Valois in 1922.
October 7, 1878
|Died||February 1945 (aged 66–67)|
|Cause of death||Typhus|
|Occupation||Journalist and Politician|
Georges Valois (real name Alfred-Georges Gressent; 7 October 1878 – February 1945) was a French journalist and politician, born in Paris. He was a member of the French resistance and died in the Bergen-Belsen concentration camp.
Born in a working-class and peasant family, Georges Valois went to Singapore at the age of 17, returning to Paris in 1898. In his early years he was an Anarcho-syndicalist. He found work as a secretary at L'Humanité Nouvelle where he met Georges Sorel. Later, after a stay in Imperial Russia (1903), Gressent worked as a secretary at Armand Colin publishing house.
After having written his first book, L'Homme qui vient, he met the nationalist and monarchist writer Charles Maurras and became a member of his Action Française (AF) league, where he continued to follow the workers' movement. As his employment would have been compromised by an involvement in the far-right monarchist league, he took the pseudonym of Georges Valois.
In 1911, he created the Cercle Proudhon, a syndicalist group, and took direction of the AF's publishing house, the Nouvelle librairie nationale, in 1912. The Cercle mixed Sorel's influence with the Integralism favored by Charles Maurras, and was overtly antisemitic. According to historian Zeev Sternhell, this ideology was the prefiguration of Italian fascism.
In 1925 Valois founded the weekly Le Nouveau Siècle (The New Century), seen by Maurras as a potential rival. As a result, he lost his job at the AF's publishing house, La Nouvelle librairie nationale. The rupture with Maurras became even more serious after his creation, the same year, of the Faisceau league. His long-term collaborator Jacques Arthuys was one of the leaders of the new league. It was the first overtly Fascist party outside Italy, assisted by major entrepreneurs in their fight against the agitation of the French Communist Party (PCF). After some initial success (it was joined by such extremist figures as Hubert Lagardelle and Marcel Bucard), it disappeared in 1928, by which time Valois himself had already been excluded from the party. The middle-class may have withdrawn its support due to its lack of confidence in Fascism as a plausible solution for France, or because it considered, following a trend established by the Catholic Church (which, in 1926, excommunicated the AF), that the best solution was to infiltrate the republican institutions.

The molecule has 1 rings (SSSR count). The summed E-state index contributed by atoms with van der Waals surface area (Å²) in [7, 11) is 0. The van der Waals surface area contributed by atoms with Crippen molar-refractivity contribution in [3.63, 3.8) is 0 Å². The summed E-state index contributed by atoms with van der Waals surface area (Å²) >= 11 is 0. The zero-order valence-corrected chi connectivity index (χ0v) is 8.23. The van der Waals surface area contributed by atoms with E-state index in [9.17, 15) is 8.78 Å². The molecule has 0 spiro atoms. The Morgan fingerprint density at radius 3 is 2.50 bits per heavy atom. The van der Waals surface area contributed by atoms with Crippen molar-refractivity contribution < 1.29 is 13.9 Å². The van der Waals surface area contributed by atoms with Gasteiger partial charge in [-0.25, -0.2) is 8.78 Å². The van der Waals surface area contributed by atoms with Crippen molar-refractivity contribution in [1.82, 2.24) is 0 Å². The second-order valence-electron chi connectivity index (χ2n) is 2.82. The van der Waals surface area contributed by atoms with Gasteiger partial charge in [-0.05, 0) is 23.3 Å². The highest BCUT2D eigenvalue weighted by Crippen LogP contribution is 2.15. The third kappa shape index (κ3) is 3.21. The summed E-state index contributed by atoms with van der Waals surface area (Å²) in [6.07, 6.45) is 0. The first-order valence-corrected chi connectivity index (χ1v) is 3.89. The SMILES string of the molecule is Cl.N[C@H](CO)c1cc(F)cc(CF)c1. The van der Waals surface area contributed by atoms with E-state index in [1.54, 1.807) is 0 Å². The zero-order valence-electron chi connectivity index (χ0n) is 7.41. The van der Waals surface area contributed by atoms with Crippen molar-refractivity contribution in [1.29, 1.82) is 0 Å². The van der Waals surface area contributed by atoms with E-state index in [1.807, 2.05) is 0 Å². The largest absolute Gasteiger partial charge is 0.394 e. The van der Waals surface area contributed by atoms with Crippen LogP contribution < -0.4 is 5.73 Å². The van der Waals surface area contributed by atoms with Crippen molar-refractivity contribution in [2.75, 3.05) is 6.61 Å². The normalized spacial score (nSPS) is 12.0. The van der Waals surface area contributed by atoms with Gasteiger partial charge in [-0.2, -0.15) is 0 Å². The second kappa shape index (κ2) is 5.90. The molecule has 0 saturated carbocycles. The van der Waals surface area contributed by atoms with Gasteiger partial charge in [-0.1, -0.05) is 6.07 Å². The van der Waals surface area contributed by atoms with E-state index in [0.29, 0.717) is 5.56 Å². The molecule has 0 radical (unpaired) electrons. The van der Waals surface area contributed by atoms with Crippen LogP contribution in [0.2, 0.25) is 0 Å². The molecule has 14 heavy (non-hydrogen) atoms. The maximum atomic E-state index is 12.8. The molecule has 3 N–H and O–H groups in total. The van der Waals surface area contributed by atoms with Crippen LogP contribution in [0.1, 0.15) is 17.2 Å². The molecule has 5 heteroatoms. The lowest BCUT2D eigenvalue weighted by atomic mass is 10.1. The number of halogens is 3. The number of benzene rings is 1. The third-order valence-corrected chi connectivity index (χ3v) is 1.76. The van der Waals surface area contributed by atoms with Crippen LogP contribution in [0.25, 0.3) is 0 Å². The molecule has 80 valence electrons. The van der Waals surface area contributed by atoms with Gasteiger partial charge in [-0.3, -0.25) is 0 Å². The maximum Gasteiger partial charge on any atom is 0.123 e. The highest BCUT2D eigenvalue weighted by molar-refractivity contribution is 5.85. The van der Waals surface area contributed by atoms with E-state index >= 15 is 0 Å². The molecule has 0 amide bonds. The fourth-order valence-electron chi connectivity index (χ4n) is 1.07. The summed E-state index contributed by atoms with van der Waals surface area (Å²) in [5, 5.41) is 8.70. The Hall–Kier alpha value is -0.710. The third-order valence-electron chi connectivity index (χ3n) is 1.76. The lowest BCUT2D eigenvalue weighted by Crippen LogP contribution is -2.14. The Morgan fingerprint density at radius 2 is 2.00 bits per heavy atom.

Valois lost financial support, and after the dissolving of the Faisceau league in 1928, he founded the Republican Syndicalist Party (PRS). Jacques Arthuys was also a leader of this party. During the Second Cartel des gauches (Left-wing Coalition), this party published the Cahiers bleus (1928–1932), which hosted essays by widely different personalities, including Marcel Déat (a future neo-socialist excluded from the French Section of the Workers' International (SFIO) and then Collaborationist), Bertrand de Jouvenel (co-founder of the Mont Pelerin Society, a liberal organisation that exists to this day), Pierre Mendès France (one of the young guards or jeunes loups of the Radical-Socialist Party, he was to become Prime Minister of the Fourth Republic), and Edouard Berth.
After the 6 February 1934 crisis, Valois founded Le Nouvel Age (The New Era), which he presented as a left-wing review - along with the Cahiers bleus, however, Le Nouvel Age, which claimed to promote a post-Capitalist economy, was nonetheless advertising itself as corporatist. In 1935, he attempted to join the SFIO, but was turned down, although being backed by Marceau Pivert.
He took part in the Resistance during Vichy. During World War II, he moved near Lyon where he launched a cultural cooperative project. Georges Valois was finally arrested by the Nazis on 18 May 1944, and died in February 1945 of typhus at the Bergen-Belsen concentration camp.